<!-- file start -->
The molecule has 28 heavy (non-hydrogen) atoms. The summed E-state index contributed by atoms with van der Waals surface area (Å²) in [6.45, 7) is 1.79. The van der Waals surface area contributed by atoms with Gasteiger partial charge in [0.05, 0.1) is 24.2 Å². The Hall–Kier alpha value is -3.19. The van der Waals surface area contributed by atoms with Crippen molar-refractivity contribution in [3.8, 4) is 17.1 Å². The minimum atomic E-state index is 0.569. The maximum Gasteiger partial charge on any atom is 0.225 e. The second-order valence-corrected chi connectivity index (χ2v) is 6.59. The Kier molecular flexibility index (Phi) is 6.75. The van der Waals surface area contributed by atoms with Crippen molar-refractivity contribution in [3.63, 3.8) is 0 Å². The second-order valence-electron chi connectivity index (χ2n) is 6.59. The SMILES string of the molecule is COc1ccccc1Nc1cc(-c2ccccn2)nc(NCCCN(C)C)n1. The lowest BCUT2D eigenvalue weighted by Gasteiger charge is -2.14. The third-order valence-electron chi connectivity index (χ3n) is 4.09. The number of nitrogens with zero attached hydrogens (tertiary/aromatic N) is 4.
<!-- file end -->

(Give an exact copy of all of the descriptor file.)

The molecule has 28 heavy (non-hydrogen) atoms. The summed E-state index contributed by atoms with van der Waals surface area (Å²) in [6.45, 7) is 1.79. The van der Waals surface area contributed by atoms with Gasteiger partial charge in [0.05, 0.1) is 24.2 Å². The Hall–Kier alpha value is -3.19. The van der Waals surface area contributed by atoms with Crippen molar-refractivity contribution in [3.8, 4) is 17.1 Å². The minimum atomic E-state index is 0.569. The maximum Gasteiger partial charge on any atom is 0.225 e. The second-order valence-corrected chi connectivity index (χ2v) is 6.59. The Kier molecular flexibility index (Phi) is 6.75. The van der Waals surface area contributed by atoms with Crippen molar-refractivity contribution in [3.63, 3.8) is 0 Å². The second-order valence-electron chi connectivity index (χ2n) is 6.59. The SMILES string of the molecule is COc1ccccc1Nc1cc(-c2ccccn2)nc(NCCCN(C)C)n1. The lowest BCUT2D eigenvalue weighted by Gasteiger charge is -2.14. The third-order valence-electron chi connectivity index (χ3n) is 4.09. The number of nitrogens with zero attached hydrogens (tertiary/aromatic N) is 4.